The original version of this text was published in the Winter 2021 edition of Copropriété PLUS magazine (p. 88-89).
The COVID-19 pandemic has turned the lifestyle of many Quebecers upside down over the past year. Several companies have had to give up face-to-face work and ask their employees to telework: “As of May 31, nearly half of the employed people were teleworking.” 
Many students had to comply with distance learning courses or a hybrid formula, depending on the institutions and programs. These elements, combined with periods of confinement, have dramatically increased electricity consumption in Quebec homes. In fact, between March and July 2020, residential electricity consumption increased by 4.27% compared to last year, according to Hydro-Québec data. 
By being at home more often, it is not only the use of IT equipment that can increase the electricity bill but also the frequent use of air conditioning on warm days or even heating with winter knocking on our door. Since the containment measures are not ready to be released, we can suppose that electricity consumption in homes will be higher for a few more months.
Electricity rate increase for 2021
Electricity rates being frozen since April 1, they will be increased by 1.3% on the same date in 2021.  This news may be of monetary concern to many people, but some solutions could help you save money on your next bills.
For example, some electricity providers have started offering dynamic pricing programs that relieve congestion on their grid during peak events and better distribute electricity demand. In other words, you will be rewarded for reducing your energy consumption during peak events.
Also, the use of connected devices is becoming increasingly popular in consumers’ daily lives to control and manage their home’s energy. As of 2020, “more than a third of Quebec adults (37%) own at least one smart home device and three-quarters of them use them daily”.  Whether we are talking about thermostats, switches, dimmers, electrical outlets, or others, all have been designed in a “smart” version to make your life easier.
However, although they are considered smart, not all connected devices have been designed to save energy, hence the importance of being well informed and making the right choice when purchasing.
Which devices should I choose to save money?
Connected devices are becoming more and more accessible in the market, in addition to being recognized by important figures in the smart home industry such as Amazon Alexa, Samsung SmartThings, Google Assistant, and Apple Homekit. Several local players ensure their design, including the Quebec-based company Sinopé Technologies, one of Canada’s largest manufacturers of connected devices.
Smart products are designed and engineered to maximize your comfort and help you reduce your energy bills by allowing you to take full control of your connected home. “Most of our devices have a power meter that helps their consumption to be monitored in real-time. Energy optimization is part of our DNA,” says Maxime Caron-Labonté, Sales Director at Sinopé Technologies.
These are the types of devices you should think about to reduce your energy consumption and your bills. Those products are smart and can be controlled remotely through mobile apps. The applications, often free, give you the possibility to consult graphs that show your energy consumption in real-time, displayed in dollars, kilowatt-hours, and percentage of use. This will allow you to obtain information for every device, whether it’s thermostats, switches, electrical outlets, or even electrical load controllers.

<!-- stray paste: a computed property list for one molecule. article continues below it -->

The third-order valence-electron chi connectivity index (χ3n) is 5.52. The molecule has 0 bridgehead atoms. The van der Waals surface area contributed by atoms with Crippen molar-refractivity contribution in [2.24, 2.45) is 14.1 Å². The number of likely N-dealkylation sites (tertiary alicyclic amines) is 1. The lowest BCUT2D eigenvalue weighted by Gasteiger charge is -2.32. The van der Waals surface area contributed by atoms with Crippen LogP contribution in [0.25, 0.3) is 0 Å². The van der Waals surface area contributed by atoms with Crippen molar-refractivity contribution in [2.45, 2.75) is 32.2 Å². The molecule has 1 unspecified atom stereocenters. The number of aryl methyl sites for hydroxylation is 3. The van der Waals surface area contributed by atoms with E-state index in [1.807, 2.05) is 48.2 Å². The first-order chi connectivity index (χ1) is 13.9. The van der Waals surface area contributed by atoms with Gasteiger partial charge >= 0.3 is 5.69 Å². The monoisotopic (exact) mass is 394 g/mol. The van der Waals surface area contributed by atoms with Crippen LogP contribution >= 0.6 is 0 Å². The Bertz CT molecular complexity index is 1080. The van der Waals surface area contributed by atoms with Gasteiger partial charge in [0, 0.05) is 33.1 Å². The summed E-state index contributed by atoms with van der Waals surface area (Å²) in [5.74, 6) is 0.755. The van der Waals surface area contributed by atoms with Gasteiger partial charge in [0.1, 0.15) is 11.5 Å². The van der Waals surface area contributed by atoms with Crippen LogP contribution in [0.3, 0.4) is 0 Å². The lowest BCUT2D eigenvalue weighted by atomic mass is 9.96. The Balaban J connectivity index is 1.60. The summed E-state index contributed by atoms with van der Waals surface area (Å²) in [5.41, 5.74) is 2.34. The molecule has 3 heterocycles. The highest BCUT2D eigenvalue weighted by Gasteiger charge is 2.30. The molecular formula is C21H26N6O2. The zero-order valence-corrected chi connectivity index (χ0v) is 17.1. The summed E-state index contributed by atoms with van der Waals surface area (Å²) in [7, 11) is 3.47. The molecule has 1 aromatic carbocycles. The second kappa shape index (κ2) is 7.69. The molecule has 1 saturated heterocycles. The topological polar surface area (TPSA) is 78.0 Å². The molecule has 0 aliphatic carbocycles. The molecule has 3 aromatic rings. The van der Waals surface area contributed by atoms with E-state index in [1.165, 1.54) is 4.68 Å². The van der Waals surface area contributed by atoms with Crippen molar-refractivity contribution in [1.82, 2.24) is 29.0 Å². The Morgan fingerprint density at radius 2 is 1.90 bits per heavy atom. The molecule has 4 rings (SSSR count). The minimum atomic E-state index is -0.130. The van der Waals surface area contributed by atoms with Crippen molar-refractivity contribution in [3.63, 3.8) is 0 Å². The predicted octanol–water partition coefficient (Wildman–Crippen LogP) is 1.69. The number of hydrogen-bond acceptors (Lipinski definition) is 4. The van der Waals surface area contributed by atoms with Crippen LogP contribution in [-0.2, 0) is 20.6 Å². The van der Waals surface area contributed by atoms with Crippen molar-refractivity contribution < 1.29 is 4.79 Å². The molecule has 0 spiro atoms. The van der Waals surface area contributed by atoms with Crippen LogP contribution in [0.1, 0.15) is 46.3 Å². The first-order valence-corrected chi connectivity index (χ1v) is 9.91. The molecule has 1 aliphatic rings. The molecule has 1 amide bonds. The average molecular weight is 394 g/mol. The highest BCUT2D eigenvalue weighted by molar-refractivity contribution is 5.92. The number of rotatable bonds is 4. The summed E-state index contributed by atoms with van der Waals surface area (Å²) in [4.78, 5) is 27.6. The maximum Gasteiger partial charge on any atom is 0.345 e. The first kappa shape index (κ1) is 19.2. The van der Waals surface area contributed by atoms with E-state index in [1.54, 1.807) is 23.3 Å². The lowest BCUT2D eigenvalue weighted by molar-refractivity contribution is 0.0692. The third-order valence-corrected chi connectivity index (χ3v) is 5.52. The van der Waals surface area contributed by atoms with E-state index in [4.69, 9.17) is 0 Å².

Management applications will, therefore, help you to manage your energy consumption better, using several features. For example, you can use automations, schedules, scenes, and even geofencing by adapting them to your lifestyle, all in order to save money. They are mostly easy to use and give you a global view of all your connected devices, so as to optimize your comfort, security, and energy consumption. Some platforms, such as Neviweb with its Eco Sinopé feature, even ties in with the dynamic pricing programs of various electricity suppliers to help consumers reduce their energy consumption and, consequently, their electricity bill.
In other words, if you want to equip yourself with smart devices to save money, be sure to opt for products that take into account your energy consumption, and not just devices that can be controlled remotely.
INSPQ. « COVID-19 – Pandémie, emploi et télétravail », https://www.inspq.qc.ca/publications/3035-emploi-teletravail-covid19 (Page consultée le 27 novembre 2020)
 Dominique DEGRÉ. « Bond de la consommation d’électricité résidentielle au Québec et en Ontario depuis le début de la pandémie », https://ici.radio-canada.ca/nouvelle/1723787/coronavirus-covid-19-hydro-quebec-ontario-ottawa-residetiel-commercial-economie-courant (Page consultée le 27 novembre 2020)
 Hélène BARIL. « Hausse de 1,3 % des tarifs d’électricité au Québec », https://www.lapresse.ca/affaires/2020-11-06/hausse-de-1-3-des-tarifs-d-electricite-au-quebec.php#:~:text=Apr%C3%A8s%20un%20gel%20d’un,le%201er%20avril%202021.&text=Cette%20augmentation%20correspond%20%C3%A0%20la,Qu%C3%A9bec%20dans%20une%20annonce%20vendredi (Page consultée le 27 novembre 2020)
 La Nouvelle Union. « Les Québécois utilisent de plus en plus les appareils intelligents », https://www.lanouvelle.net/2020/11/24/les-quebecois-utilisent-de-plus-en-plus-les-appareils-intelligents/ (Page consultée le 30 novembre 2020)